The tradition of André Labarthe and Janine Bazin’s television series Cinéastes de notres temps was always to employ one renowned filmmaker to document and appraise the working life of another. When asked to contribute to this tradition, Akerman facetiously offered herself as a subject and was surprised to find her proprietors obliging. The resulting program does not flow like a standard educational rundown of an artist’s accomplishments and working methods; rather, it offers a window into Akerman’s particular mindset in 1996, which is elucidated in the lengthy monologue from the director herself that opens the film. Speaking candidly from her apartment, Akerman elaborates on her life and work, saving few kind words for the bureaucratic processes inherent in producing motion pictures, and generally avoiding any in-depth explication of the meaning of her films. Eventually, the hour-long program segues to an associative montage of moments from Akerman’s ouevre, in the process teasing out echoes and dissonances across her body of shorts, features and documentaries. Functioning as both a primer for the uninitiated and a possible skeleton key for the devoted auteurist, Chantal Akerman par Chantal Akerman gives rare access to its maker’s headspace.

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Friday September 22 at 9pm

All Night Long (Toute une nuit)

Directed by Chantal Akerman. With Aurore Clément, Tchéky Karyo, Jan Decorte
France/Belgium/Netherlands/Canada 1982, 35mm, color, 90 min. French & English with English subtitles

Time is a trudging inevitability in Akerman’s early films, but in Toute Une Nuit, time will not move slow enough. The would-be lovers that comprise the film’s dramatic personae—a cast of dozens, each receiving no more than a few minutes of screen time—are constantly coming up short of their moments of bliss within the compressed dusk-to-dawn structure, which takes inventory, in a series of short vignettes, of an evening of dalliances in summertime Brussels. Radically unhinged from any overarching dramatic through line, the film becomes an austere, nearly dialogue-free collage of romantic courtship and companionship in which yearning and frustration are the default emotions. Ecstasy, if and when it’s attained, is impulsive and fleeting, and staged by Akerman via melodramatic MGM-like embraces that are stripped of surrounding audiovisual bombast. Lovers grip each other as if for the last time in darkened alleyways, stark apartment lobbies or seedy diners, but the camera offers no kinetic embellishments, only a stoical gaze from afar. The severe, flavorless surfaces of Brussels are the subject of Toute Une Nuit; the characters are just the tragicomic figurines passing by.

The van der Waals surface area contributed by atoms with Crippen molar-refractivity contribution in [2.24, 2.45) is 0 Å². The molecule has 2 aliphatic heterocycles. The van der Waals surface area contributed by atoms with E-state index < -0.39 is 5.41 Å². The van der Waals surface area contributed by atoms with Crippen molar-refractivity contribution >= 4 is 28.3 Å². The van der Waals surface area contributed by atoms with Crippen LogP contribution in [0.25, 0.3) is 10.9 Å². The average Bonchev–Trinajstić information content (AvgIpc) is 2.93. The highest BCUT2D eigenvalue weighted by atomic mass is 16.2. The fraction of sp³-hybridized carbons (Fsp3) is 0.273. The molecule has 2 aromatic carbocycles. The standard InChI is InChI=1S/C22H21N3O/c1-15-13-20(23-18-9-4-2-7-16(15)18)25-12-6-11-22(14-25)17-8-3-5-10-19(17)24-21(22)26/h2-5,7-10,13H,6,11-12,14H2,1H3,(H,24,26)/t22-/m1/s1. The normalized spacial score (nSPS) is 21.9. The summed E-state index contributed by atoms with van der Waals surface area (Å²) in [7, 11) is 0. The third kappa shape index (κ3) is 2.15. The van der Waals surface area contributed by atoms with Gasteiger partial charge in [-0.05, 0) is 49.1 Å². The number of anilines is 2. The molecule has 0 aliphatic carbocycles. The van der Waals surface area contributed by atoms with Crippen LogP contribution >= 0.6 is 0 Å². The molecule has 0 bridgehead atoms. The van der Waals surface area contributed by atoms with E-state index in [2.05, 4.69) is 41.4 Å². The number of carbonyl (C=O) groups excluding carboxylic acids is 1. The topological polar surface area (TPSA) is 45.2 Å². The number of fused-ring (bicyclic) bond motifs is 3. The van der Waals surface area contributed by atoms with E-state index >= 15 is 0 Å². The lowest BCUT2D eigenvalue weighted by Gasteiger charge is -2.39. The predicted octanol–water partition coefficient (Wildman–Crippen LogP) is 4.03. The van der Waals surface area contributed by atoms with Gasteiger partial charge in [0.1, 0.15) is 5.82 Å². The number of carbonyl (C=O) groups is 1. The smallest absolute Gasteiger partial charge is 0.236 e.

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Saturday September 23 at 9pm

Golden Eighties

Directed by Chantal Akerman. With Myriam Boyer, John Berry, Delphine Seyrig
France/Belgium/Switzerland 1986, DCP, color, 96 min. French with English subtitles

If the musical genre held latent sway on previous Akerman films like Toute une Nuit and One Day Pina Asked…, it is fully embraced in Golden Eighties, the director’s first truly commercially viable feature. Starring Delphine Seyrig alongside a handful of female co-stars as shopkeepers and retail workers in the Toison D’Or mall, the film offers a burst of collective girlish energy almost as buoyant and unrestrained as in a Jacques Demy picture, though Akerman is sure to pepper her ensemble narrative with intimations of past trauma (the Holocaust lingers in characters’ backstories) and contemporary economic anxieties. The men in the story are either remote or, in the case of Jeanne’s past lover who materializes in the mall after a decade of postwar estrangement, filled with empty promises—all the better to focus attention on the jubilantly choreographed song-and-dance bits, which play like budget versions of Busby Berkeley numbers recorded by an especially exacting camera. Meanwhile, the transparently chintzy shopping mall itself, initially a space of glittering promise, gradually becomes as impersonal as a train station in Les Rendez-vous d’Anna. DCP courtesy Cinematek Royale Belgique.